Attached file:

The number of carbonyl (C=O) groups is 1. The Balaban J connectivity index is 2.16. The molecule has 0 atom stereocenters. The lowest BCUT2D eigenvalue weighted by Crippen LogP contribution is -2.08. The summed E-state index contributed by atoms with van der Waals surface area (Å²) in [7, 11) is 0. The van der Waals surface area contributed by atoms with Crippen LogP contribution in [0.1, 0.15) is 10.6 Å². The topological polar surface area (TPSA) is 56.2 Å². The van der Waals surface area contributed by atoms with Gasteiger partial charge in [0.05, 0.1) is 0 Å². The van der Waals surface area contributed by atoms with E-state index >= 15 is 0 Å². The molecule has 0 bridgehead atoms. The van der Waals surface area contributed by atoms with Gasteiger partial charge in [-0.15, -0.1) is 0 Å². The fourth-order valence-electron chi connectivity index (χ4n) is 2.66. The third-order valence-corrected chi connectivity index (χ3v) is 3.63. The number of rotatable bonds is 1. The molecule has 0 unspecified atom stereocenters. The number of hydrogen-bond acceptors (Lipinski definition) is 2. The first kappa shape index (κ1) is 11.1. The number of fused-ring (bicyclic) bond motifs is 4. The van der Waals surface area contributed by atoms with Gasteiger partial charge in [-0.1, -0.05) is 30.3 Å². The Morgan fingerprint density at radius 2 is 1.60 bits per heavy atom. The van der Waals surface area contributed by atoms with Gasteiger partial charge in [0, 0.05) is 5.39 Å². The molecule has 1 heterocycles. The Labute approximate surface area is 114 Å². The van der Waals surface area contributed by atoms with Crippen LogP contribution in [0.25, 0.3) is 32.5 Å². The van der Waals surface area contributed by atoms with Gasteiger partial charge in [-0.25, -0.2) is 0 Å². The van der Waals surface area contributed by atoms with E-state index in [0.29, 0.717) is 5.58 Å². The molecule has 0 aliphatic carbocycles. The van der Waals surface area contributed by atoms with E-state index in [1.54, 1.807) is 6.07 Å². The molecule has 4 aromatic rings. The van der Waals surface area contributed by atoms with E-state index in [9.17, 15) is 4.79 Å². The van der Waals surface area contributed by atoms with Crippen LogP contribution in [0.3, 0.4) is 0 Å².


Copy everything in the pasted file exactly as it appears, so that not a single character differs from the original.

The number of carbonyl (C=O) groups is 1. The Balaban J connectivity index is 2.16. The molecule has 0 atom stereocenters. The lowest BCUT2D eigenvalue weighted by Crippen LogP contribution is -2.08. The summed E-state index contributed by atoms with van der Waals surface area (Å²) in [7, 11) is 0. The van der Waals surface area contributed by atoms with Crippen LogP contribution in [0.1, 0.15) is 10.6 Å². The topological polar surface area (TPSA) is 56.2 Å². The van der Waals surface area contributed by atoms with Gasteiger partial charge in [0.05, 0.1) is 0 Å². The van der Waals surface area contributed by atoms with E-state index >= 15 is 0 Å². The molecule has 0 bridgehead atoms. The van der Waals surface area contributed by atoms with Gasteiger partial charge in [-0.15, -0.1) is 0 Å². The fourth-order valence-electron chi connectivity index (χ4n) is 2.66. The third-order valence-corrected chi connectivity index (χ3v) is 3.63. The number of rotatable bonds is 1. The molecule has 0 unspecified atom stereocenters. The number of hydrogen-bond acceptors (Lipinski definition) is 2. The first kappa shape index (κ1) is 11.1. The number of fused-ring (bicyclic) bond motifs is 4. The van der Waals surface area contributed by atoms with Gasteiger partial charge in [-0.1, -0.05) is 30.3 Å². The Morgan fingerprint density at radius 2 is 1.60 bits per heavy atom. The van der Waals surface area contributed by atoms with Gasteiger partial charge in [0, 0.05) is 5.39 Å². The molecule has 1 heterocycles. The Labute approximate surface area is 114 Å². The van der Waals surface area contributed by atoms with Crippen LogP contribution in [0.25, 0.3) is 32.5 Å². The van der Waals surface area contributed by atoms with Gasteiger partial charge in [-0.25, -0.2) is 0 Å². The van der Waals surface area contributed by atoms with E-state index in [0.29, 0.717) is 5.58 Å². The molecule has 0 aliphatic carbocycles. The van der Waals surface area contributed by atoms with E-state index in [1.54, 1.807) is 6.07 Å². The molecule has 4 aromatic rings. The van der Waals surface area contributed by atoms with E-state index in [9.17, 15) is 4.79 Å². The van der Waals surface area contributed by atoms with Crippen LogP contribution in [0.3, 0.4) is 0 Å².